Cooking while on a backpacking trip can be pretty intimidating – only the truly dedicated are able to cook full-on pancake breakfasts deep in the wilderness, and I think those people are wasting weight and energy.
What I like better is a simple, ultra-fast, and lightweight cooking system; I like the Jetboil Flash Cooking System. It’s easily one of the best purchases I’ve ever made, and the hot meals it gave me were just incredible on those cold nights in North Cascades National Park.
Here’s my review of the Jetboil Flash Cooking System (heads-up: it’s very positive)!
Jetboil Flash: The Basics
I really like the Jetboil flash cooking system. I liked it so much I got one as a gift for a friend a couple of months after I first purchased mine. It’s probably the backpacking purchase I am most happy with; sure, it cost a lot, but it was worth every penny to have an effortless, hot meal whenever I needed one in the backcountry.
This cooking system uses isobutane fuel canisters to quickly boil water for cooking dehydrated meals.
Here’s what I Love Most:
- Boils water in under 100 seconds, perfect for quick backpacking meals
- All of the pieces fit inside the boiling pot for easy packing and carrying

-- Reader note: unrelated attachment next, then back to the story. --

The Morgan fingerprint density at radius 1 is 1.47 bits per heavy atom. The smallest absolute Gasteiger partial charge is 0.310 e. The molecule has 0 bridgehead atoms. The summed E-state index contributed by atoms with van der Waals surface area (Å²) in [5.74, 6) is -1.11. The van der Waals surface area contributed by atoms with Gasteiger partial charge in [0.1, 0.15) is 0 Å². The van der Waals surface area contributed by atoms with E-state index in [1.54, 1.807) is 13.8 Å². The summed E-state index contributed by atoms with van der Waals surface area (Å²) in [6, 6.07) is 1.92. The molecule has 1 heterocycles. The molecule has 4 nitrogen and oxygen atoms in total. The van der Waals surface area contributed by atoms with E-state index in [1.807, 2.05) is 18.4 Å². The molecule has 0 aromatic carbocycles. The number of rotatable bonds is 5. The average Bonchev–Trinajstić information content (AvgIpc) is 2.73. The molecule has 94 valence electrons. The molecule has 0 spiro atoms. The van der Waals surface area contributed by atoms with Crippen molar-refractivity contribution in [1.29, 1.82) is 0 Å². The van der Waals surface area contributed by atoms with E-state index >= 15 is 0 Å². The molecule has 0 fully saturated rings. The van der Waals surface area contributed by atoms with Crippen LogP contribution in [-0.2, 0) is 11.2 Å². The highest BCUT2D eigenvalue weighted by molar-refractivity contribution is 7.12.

- Wind cannot stop this thing; I cooked easily during 25 MPH gusts
- Because all you do is boil water, you never have to clean the pot!
Here’s What Comes in the Package
The Jetboil Flash is a cooking system, not just a backpacking stove. As such, it’s a little more pricey, but you get everything you need (minus fuel canisters) in one purchase.
- Cooking Pot: The cooking pot holds the water, is covered with a very effective heatproof cover, and has a convenient handle. The windscreen is also attached to the pot support.
- Burner: The burner is complex-looking, but all you really need to do is screw on the fuel canister, open the valve, and hit the button!
- Stabilizer: This orange plastic triangle has three low-to-the-ground legs to provide stability, even with a volatile, bubbling pot on a windy mountainside.
- Measuring Cup/Eating Bowl: I’ve never used it, but it is nice to have.
- Lid for Safe Boiling: Just like it sounds – place the lid over the pot so hot droplets don’t burn your hands when the water boils
Up-Close Photos of the Jetboil Flash Components
How the Jetboil Flash Cooking System Works in 9 Easy Steps
9 steps might seem like a lot, but none of these steps take more than 8 seconds to complete. I know this is technically a Jetboil flash review, not a tutorial, but for those who are inexperienced with backpacking stoves, the following steps will show you how:
- Take the lid off of the cooking system and unscrew the bottom portion.
- Open up the orange plastic base and place it on a flat, dry surface.
- Uncap your fuel canister and screw it onto the stove
- place the fuel canister/stove onto the orange plastic base.
- Fill up the reservoir/cooking pot BEFORE you put it on the stove.
- Place the cooking pot on the stove, making sure it slides into place.
- Turn the control valve (2) on the stove to allow the fuel to start flowing.